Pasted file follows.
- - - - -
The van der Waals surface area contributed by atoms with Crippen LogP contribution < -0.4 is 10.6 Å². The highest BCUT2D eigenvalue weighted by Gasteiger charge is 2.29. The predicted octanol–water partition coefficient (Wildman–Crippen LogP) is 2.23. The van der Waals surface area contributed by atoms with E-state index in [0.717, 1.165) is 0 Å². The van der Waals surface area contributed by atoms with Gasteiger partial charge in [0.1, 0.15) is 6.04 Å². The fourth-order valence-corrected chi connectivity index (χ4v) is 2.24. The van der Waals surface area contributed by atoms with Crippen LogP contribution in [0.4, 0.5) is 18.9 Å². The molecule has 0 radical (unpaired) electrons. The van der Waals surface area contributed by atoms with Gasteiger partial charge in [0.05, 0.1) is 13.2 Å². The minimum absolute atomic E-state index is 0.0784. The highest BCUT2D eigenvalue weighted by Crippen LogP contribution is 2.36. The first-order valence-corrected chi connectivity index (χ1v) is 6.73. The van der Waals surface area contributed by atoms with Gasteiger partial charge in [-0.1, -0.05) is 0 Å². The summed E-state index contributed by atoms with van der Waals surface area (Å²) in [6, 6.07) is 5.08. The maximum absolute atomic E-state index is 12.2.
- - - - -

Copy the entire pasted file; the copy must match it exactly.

The van der Waals surface area contributed by atoms with Crippen LogP contribution < -0.4 is 10.6 Å². The highest BCUT2D eigenvalue weighted by Gasteiger charge is 2.29. The predicted octanol–water partition coefficient (Wildman–Crippen LogP) is 2.23. The van der Waals surface area contributed by atoms with E-state index in [0.717, 1.165) is 0 Å². The van der Waals surface area contributed by atoms with Gasteiger partial charge in [0.1, 0.15) is 6.04 Å². The fourth-order valence-corrected chi connectivity index (χ4v) is 2.24. The van der Waals surface area contributed by atoms with Crippen LogP contribution in [0.4, 0.5) is 18.9 Å². The molecule has 0 radical (unpaired) electrons. The van der Waals surface area contributed by atoms with Gasteiger partial charge in [0.05, 0.1) is 13.2 Å². The minimum absolute atomic E-state index is 0.0784. The highest BCUT2D eigenvalue weighted by Crippen LogP contribution is 2.36. The first-order valence-corrected chi connectivity index (χ1v) is 6.73. The van der Waals surface area contributed by atoms with Gasteiger partial charge in [-0.1, -0.05) is 0 Å². The summed E-state index contributed by atoms with van der Waals surface area (Å²) in [6, 6.07) is 5.08. The maximum absolute atomic E-state index is 12.2.